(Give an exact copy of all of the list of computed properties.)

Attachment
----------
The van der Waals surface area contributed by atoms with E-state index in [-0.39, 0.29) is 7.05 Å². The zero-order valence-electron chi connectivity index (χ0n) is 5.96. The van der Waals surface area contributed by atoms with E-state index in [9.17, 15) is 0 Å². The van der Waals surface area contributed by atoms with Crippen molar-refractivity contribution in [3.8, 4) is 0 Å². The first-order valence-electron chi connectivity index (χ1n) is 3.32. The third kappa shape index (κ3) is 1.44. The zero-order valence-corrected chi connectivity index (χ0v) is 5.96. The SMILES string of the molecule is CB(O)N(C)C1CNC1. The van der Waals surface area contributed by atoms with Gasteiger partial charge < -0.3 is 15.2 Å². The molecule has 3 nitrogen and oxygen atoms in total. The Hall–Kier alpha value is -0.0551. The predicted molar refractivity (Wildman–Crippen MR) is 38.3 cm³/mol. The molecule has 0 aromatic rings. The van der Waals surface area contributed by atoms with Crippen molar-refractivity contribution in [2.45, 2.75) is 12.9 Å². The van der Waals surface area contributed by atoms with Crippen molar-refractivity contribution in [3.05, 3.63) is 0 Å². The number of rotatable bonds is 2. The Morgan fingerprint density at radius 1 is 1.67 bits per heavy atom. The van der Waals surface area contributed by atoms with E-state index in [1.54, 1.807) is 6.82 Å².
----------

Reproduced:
The van der Waals surface area contributed by atoms with E-state index in [-0.39, 0.29) is 7.05 Å². The zero-order valence-electron chi connectivity index (χ0n) is 5.96. The van der Waals surface area contributed by atoms with E-state index in [9.17, 15) is 0 Å². The van der Waals surface area contributed by atoms with Crippen molar-refractivity contribution in [3.8, 4) is 0 Å². The first-order valence-electron chi connectivity index (χ1n) is 3.32. The third kappa shape index (κ3) is 1.44. The zero-order valence-corrected chi connectivity index (χ0v) is 5.96. The SMILES string of the molecule is CB(O)N(C)C1CNC1. The van der Waals surface area contributed by atoms with Gasteiger partial charge < -0.3 is 15.2 Å². The molecule has 3 nitrogen and oxygen atoms in total. The Hall–Kier alpha value is -0.0551. The predicted molar refractivity (Wildman–Crippen MR) is 38.3 cm³/mol. The molecule has 0 aromatic rings. The van der Waals surface area contributed by atoms with Crippen molar-refractivity contribution in [2.45, 2.75) is 12.9 Å². The van der Waals surface area contributed by atoms with Crippen molar-refractivity contribution in [3.05, 3.63) is 0 Å². The number of rotatable bonds is 2. The Morgan fingerprint density at radius 1 is 1.67 bits per heavy atom. The van der Waals surface area contributed by atoms with E-state index in [1.54, 1.807) is 6.82 Å².